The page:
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FAIR vs. Proprietary Cyber Risk Analysis Models: What’s the Difference? Jack Jones Explains

[fa icon="calendar"] Mar 9, 2022 10:38:13 AM / by Jeff B. Copeland

Jack Jones FAIR Breakfast RSA 2020 BlueA recent report by an industry research firm stated that, for quantitative cyber risk management, CISOs had to choose among Factor Analysis of Information Risk (FAIR™), proprietary models for risk analysis or a combination of the two. At the FAIR Institute, we think that’s a false equivalency.

FAIR, the international standard for cyber risk quantification, is the only sound choice for CISOs who want to confidently measure and manage cyber risk.

We asked Jack Jones, creator of FAIR, to explain the advantages of FAIR over proprietary information risk models.  

Q: Let’s start with the basics. What is a risk model and what should it do?

A: A model is a simplified representation of a more complex reality. It should support analysis by describing how things are related. Common security frameworks are not analytic models because they don’t define relationships, they categorize.

Q: What are the points of difference between FAIR and proprietary models?

A: The biggest difference is that FAIR is open to examination, feedback, and continual improvement whereas proprietary models are not --they could be great or worthless, but users can’t be sure and they can’t push back. For instance, we don’t know what assumptions went into the model.

FAIR is not only an open model, but it also has a book written about it, and there is a professional certification – you know what you are getting.  I consider open vs. proprietary risk analysis models to be analogous to proprietary vs. open cryptography; researchers settled long ago that proprietary cryptography is a bad idea because there are so many (and subtle) ways it can go wrong. The very same thing is true for quantitative risk analysis.

FAIR training through the FAIR Institute, advanced and beginner classes online.

Q:  How can you tell if a model is broken?

A: Ideally, you test models by doing back-checking; taking risk analysis results and comparing them with loss event data to see how reliably the risk analysis results align with real world experience. Unfortunately, this is extremely difficult to do in cybersecurity. The problem in cybersecurity is two-fold – 1) no single organization has enough loss experience to have statistically meaningful data, and 2) our profession is paranoid about sharing data. This has made it extremely difficult to do meaningful back-checking, although that is beginning to change.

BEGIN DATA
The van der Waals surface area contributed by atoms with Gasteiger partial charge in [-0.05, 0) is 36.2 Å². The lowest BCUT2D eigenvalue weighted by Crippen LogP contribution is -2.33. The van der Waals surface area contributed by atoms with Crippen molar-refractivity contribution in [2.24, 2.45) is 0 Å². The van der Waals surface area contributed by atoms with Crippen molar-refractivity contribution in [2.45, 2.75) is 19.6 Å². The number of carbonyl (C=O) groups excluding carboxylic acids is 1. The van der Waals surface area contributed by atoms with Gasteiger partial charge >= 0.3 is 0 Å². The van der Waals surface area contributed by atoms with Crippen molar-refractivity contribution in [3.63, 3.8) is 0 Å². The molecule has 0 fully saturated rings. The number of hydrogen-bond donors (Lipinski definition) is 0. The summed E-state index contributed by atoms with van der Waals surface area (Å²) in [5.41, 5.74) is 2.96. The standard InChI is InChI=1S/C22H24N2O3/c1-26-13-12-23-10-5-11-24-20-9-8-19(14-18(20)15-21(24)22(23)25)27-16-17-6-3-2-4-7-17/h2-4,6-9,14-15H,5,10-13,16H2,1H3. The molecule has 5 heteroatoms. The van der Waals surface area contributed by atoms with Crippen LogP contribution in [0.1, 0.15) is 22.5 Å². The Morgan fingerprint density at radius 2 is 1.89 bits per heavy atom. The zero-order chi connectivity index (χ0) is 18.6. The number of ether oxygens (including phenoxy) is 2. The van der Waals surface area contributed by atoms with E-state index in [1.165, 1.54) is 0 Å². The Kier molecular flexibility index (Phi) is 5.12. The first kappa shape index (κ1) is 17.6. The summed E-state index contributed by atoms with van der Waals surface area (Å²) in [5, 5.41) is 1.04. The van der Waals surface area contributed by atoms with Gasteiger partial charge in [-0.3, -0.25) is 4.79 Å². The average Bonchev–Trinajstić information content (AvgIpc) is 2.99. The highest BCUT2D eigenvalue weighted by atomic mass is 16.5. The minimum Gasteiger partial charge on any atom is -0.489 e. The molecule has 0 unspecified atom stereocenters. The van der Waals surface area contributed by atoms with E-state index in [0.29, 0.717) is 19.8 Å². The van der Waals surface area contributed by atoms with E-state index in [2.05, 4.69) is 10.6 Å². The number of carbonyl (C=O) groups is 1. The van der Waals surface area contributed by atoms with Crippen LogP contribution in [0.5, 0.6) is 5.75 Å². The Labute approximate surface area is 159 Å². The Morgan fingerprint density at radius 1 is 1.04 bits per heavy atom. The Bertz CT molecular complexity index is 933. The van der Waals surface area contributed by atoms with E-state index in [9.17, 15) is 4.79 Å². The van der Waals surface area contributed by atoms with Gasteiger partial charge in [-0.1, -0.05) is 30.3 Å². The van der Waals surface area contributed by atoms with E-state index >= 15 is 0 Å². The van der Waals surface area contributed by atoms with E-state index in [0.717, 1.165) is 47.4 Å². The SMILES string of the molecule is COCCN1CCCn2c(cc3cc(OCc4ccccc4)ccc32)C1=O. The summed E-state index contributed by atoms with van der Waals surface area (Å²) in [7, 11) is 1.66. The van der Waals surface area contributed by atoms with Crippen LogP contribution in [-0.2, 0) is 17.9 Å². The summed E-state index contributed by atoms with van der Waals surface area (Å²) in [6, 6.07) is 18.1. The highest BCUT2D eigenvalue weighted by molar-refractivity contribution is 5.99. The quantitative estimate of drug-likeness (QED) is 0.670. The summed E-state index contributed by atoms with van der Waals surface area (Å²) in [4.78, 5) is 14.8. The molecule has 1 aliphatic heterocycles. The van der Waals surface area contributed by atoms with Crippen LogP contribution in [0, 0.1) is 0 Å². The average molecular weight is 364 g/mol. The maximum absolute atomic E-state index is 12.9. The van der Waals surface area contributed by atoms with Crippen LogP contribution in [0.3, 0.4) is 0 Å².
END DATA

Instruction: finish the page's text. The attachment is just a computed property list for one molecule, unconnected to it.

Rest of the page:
The remaining options for evaluating models boil down to checking the model’s logic, math, and sources of data. For instance, NIST 800-30 violates a fundamental law of probability (for the details, read Jack’s blog post Fixing NIST 800-30).

I also recently encountered a vendor claiming to do FAIR analysis, taking NIST CSF maturity and CVSS scores as data to derive Vulnerability. But NIST CSF has no standardized scoring system and doesn’t take into account dependencies between elements, and CVSS is likewise flawed in a number of important ways. (Learn more: Why NIST 800-30 and CVSS Are Not Enough for Effective Risk Management - by Jack Freund, co-author of the FAIR book).

Using those as a source of data, there’s no way your results will stand up. Also problematic are approaches that apply weighted values to controls. Those weights are incredibly sensitive to context (i.e., they might have a very different weight in a different scenario), and they’re never based on statistical data. Consequently, the results are unreliable. So if your logic, your math, and your sources of data are broken, you don’t need to back-check to know the results aren’t reliable.


CRQ Buyer Guide Cover

Download Understanding Cyber Risk Quantification: A Buyer’s Guide by Jack Jones


Q: What analysis results should you expect from a cyber risk model?

A: It must be scenario-based so you are measuring the frequency and magnitude of loss event scenarios. If a model isn’t scenario-based, I don’t see how the results could be legitimate.

It also should faithfully account for uncertainty using ranges or distributions as inputs and outputs, not as discrete values.

The rationale for the inputs -- why you chose your data range and so forth -- should be open for examination. If analysis was done and there is no rationale, then you should be leery of the output.

Q: You recently introduced the FAIR Controls Analytics Model (FAIR-CAM™). How does that model improve things?


A: To-date, our industry has relied on control frameworks such as ISO, CIS, and NIST CSF or 800-53. These frameworks are very useful as lists of controls that organizations should include in their programs. Unfortunately, those frameworks don’t account for dependencies between controls. This is analogous to practicing medicine and only knowing human anatomy. The human body is a system of highly interdependent parts (physiology), whose relationships are knowable and measurable.

FAIR-CAM describes control physiology – how a system of controls work and interact, as well as what the units of measurement are (vs. ordinal scales). When combined with well-defined control frameworks, FAIR-CAM enables reliable forecasting, measurement, and validation of control efficacy and risk reduction value. This hasn’t been possible before.

Learn more: Watch Out for these 5 ‘Cyber Risk Quantification’ Methods. They Don’t Support Cost-Effective Risk Management

Topics: FAIR

Jeff B. Copeland

Written by Jeff B. Copeland

Jeff is the Content Marketing Manager for RiskLens.

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